Mogoeng defends record, slams critics

2011-09-03 13:00

Cape Town - Chief Justice nominee Mogoeng Mogoeng blasted his critics and rigorously defended his record as a prosecutor and judge before his interview with the Judicial Services Commission (JSC) on Saturday morning.

"There have been suggestions from some commentators, notably the Eastern Cape Bar Council, the Johannesburg Bar Council and the Cape Bar Council, that I lack the requisite experience for appointment to the position of Chief Justice," Mogoeng said, reading from his written submission to the JSC.

"I disagree. I have been a judge since 1997, serving first as a judge in the North West High Court, later as the Judge President of that Court, then as a judge of the Labour Appeal Court and finally a judge of the Constitutional Court. In total, I have been a judge for more than fourteen years.

"The only two judges on the Constitutional Court who have had a longer period of judicial service than me are Judges Froneman and Cameron.

"Apart from this I have been a Judge President for seven years, whereas none of my other colleagues at the Constitutional Court has been permanently appointed to lead a Division, small or big." Mogoeng said.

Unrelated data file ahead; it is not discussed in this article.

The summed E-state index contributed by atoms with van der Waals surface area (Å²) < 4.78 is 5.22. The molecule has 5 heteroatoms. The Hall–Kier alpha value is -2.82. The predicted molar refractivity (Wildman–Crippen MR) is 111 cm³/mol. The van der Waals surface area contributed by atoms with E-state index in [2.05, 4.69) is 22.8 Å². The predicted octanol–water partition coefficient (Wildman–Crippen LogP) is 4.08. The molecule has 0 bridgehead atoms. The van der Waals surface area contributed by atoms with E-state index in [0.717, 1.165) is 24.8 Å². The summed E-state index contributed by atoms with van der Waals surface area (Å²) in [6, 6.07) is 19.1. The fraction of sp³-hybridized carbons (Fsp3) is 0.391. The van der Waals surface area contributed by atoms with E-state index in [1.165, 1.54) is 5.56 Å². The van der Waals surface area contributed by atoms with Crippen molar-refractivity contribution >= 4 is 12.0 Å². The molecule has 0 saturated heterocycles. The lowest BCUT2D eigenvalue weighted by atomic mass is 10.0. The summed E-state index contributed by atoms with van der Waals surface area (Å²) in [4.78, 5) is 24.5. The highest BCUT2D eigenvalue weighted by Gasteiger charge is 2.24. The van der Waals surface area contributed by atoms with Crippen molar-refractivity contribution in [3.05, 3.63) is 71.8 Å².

A "number of commentators" had raised concerns about his "approach" to gender-based violence.

"They have suggested that I am insensitive to gender-based violence.

In support of this assertion, they have relied on three cases involving rape against women where the sentences imposed by the trial court were reduced.

"They have compared these cases to a case involving indecent assault on a man where I expressed the view that the sentence imposed was too lenient, to suggest that I care more about men than I do about women.

"What the commentators have deliberately failed to draw to the attention of the Commission is that I have presided in at least seven other cases involving rape of women in which I imposed or confirmed substantial periods of imprisonment, ranging from 10 years to life imprisonment."

Mogoeng defended his attitude toward "sexual orientation".

"It has been alleged that I am homophobic. This allegation rests primarily on three grounds, namely - the fact that I dissented from paragraphs 181 to 189 in the CC Judgment in Le Roux v Dey - the absence of my reasons for dissenting and - the attitude of my church, Winners Chapel International, on homosexuality.

"The Constitution guarantees every South African freedom of religion, belief and opinion. In the exercise of this right, I have fully embraced the Christian faith.

"I did and do so mindful of the fact that our Constitution was not meant to benefit Christians to the exclusion of all other people who either belong to other faiths or do not subscribe to any religion at all."


Mogoeng said his church's opposition to homosexuality was not "something peculiar to it", nor did the church have as its core value, the attitude that "homosexuality should not be practiced, or is a deviant behaviour".